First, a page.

Guide to a Green Christmas
Feeling conflicted over your love of Christmas and your passion for the planet? To avoid the Boxing Day shame that comes with uneaten leftovers and overflowing wheelie bins, we’ve put together this handy sustainable Christmas starter guide!
Decorations Without Desecration
We need to talk about tinsel. Originally made from shredded silver to represent frost, most of us have grown up with the cheap and cheerful, but limited-use plastic imitation. Avoid plastic decorations altogether, consider going old school with more meaningful ornaments made from sustainable materials. Think bespoke wood and metal decorations that might cost a little more but can be handed down to grandchildren. Even better, decorate your house with fallen pine cones, native flowers or anything else that can be found by foraging in local gardens or parks.
Plastic trees pose the same environmental burden as tinsel, but dragging home real Christmas trees can become problematic. Discarded trees often end up rotting in landfill, producing excess carbon dioxide. Renting a real Christmas tree may sound ridiculous at first but this service is gaining popularity as a green option and may be a viable option in your area. Alternatively, large offcuts taken from living trees can be especially convincing when dressed up with your favourite decorations. Finally, limit the lights! In the not-too-distant future we’ll all have lovely LED Christmas lights powered by clean energy but until then let’s minimise the neighbourhood light shows.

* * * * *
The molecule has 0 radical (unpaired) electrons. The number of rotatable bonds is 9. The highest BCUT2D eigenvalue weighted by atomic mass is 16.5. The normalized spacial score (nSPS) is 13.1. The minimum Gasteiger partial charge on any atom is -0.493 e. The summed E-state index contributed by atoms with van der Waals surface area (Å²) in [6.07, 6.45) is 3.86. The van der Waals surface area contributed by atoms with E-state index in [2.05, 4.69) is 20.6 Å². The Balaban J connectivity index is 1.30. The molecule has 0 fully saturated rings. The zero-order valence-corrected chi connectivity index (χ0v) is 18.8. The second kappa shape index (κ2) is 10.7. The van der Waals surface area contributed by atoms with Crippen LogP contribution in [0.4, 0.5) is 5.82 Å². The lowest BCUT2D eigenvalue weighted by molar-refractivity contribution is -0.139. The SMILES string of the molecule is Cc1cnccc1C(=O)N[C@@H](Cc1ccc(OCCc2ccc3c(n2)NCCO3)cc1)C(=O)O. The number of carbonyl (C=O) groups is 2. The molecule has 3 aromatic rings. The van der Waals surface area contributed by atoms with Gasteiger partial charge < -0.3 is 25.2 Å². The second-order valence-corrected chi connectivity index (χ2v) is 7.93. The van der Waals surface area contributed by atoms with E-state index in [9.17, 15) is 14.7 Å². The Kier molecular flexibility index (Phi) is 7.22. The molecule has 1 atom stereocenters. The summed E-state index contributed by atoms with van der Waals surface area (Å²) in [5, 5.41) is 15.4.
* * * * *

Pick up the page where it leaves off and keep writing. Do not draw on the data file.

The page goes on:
Christmas wouldn’t be the same without politely unwrapping (tearing open) gifts, especially for kids! But, we can do it better. Classic wrapping paper made from actual paper is fine if sourced from an ethical, renewable source. Plasticky foils, bows and ribbons are not recommended unless they’re upcycled or preloved. Fabric gift bags and wraps are much more likely to be used next holiday season, but our absolute favourite option is to create your own wrapping paper by decorating discarded newspaper or documents with eco paints!
Gifts that Keep Giving
A Christmas tradition that has been adopted around the world, now sadly also contributes to landfill around the world. A 2016 study observed people aged 25 and 34 are the worst culprits and will often throw away unwanted gifts, bypassing regifting or charity options! Avoiding novelty or throwaway gifts will generally please both recipients and environmentalists. Experiences, memberships, event tickets or even pre-loved quality gifts will usually be cherished more than anything else.
Dress to Inspire
Christmas sweaters have been getting a bad rap for containing plastic fibres but aren’t really popular in Australia given the summer heatwaves. Dodge gimmicky seasonal fast fashion items and accessories that will inevitably end up in landfill, but if you do want to get festive, try to wear the same outfits every year. Predictable and potentially boring but a great sustainability conversation starter.
Stick to our handy eating guide but basically don’t prepare more than you will eat on the day, or (realistically!) as leftovers. Going vegetarian is the best option but if you’re keen for a more traditional roast: chicken or turkey has a significantly smaller impact than beef or lamb.
Seasons Greetings from everyone at Solar Schools! If you have more tips or suggestions please let us know by emailing firstname.lastname@example.org